nolatom

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Do you have a computer? That's what worked for me early on, and still does. I keep a close eye on my pressure gauge, and a close eye on the nitrogen-absorption "diamonds" or "ticks" that increase progressively along computer's edge, first in the "green", then in the yellow, then (major uh-oh), in the red. If you're close to, or in, the yellow, signal your buddy you need to ascend--show him your dial if you need to. Then start coming up, gradually, and you'll "clear" back into green. Computer also gives you how many minutes you can stay at your present depth, don't let that number get too small. That's your NDL.

If you're quite new to diving, it will probably be your tank pressure getting low, rather than nitrogen absorption, that will be your limiting factor. It was for me in the first year or two of diving, before more experience made my breathing slower. But still nice/necessary for me to have that computer, and those nitrogen "tics"

If you don't have a computer, this would be a good time to get one. It figures the NDL out for you, so you save your brain for other things, like when and at what PSI to "turn" the dive. 20 years ago, there were more divers using just the tables. Now, almost none that I've seen in my occasional diving.

If you can make time for the refresher (find a shop with their own pool so you can do it easily and quickly), it would be the way to go, as others have said.
 

TMHeimer

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Of course I agree with all that say to take a refresher, "Re-Activate"/whatever, or a simple dive with an experienced diver to review basic skills. My advice to augment that (or make it simpler) would be the advice I always give to someone who was been "dry" a while-- Review your course manual(s) regularly (or daily) and mimic on dry land doing the 24 or so basic skills taught in the pool. I rarely have a month without diving, but read a little each day and review the skills weekly anyway.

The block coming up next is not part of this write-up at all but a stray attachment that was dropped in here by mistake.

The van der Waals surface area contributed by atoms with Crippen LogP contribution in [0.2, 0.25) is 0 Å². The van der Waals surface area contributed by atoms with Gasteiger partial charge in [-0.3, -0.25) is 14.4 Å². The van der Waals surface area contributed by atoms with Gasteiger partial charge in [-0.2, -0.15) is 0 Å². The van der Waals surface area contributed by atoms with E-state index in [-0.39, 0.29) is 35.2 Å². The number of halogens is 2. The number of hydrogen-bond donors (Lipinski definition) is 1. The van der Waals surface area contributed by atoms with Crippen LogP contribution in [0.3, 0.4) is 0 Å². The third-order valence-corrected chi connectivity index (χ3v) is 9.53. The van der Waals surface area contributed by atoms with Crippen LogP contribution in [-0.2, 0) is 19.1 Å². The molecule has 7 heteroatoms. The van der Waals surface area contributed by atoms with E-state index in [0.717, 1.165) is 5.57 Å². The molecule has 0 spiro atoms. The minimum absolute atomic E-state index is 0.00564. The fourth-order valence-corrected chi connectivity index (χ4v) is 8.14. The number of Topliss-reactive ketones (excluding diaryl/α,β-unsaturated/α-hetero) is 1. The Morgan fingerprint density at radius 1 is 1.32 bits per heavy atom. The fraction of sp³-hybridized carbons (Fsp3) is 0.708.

--I also review a page of my EFR (CPR) 2006 manual daily, and don't bother with the ones I got from 2009, 2011 & 2014 since they're gunna change things yet again by the time the new manual comes out.

OTOH, I don't know how good the above advice is as I can't recall anyone else giving it....
 

Esprise Me

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You can probably do a refresher on vacation. If you still have your OW course materials, review them on the plane. That and owning your own computer seem like good strategies.

I'm not sure what kind of information you imagine can be reduced to a couple bullet points on a laminated sheet but not memorized. If you're thinking of predive equipment/buddy checks, there are some preprinted slates you can buy, but you might consider buying some wetnotes and making your own, adapting the basic BWRAF or whatever your agency taught you to the specific stuff you dive with. If you're thinking of ascent rates and safety stop depth and duration, maybe consider a wrist slate so you have that with you underwater. (A computer helps here too.) If you're diving tables, you don't memorize the tables; you make a plan, write it on a slate if that helps, then dive your plan.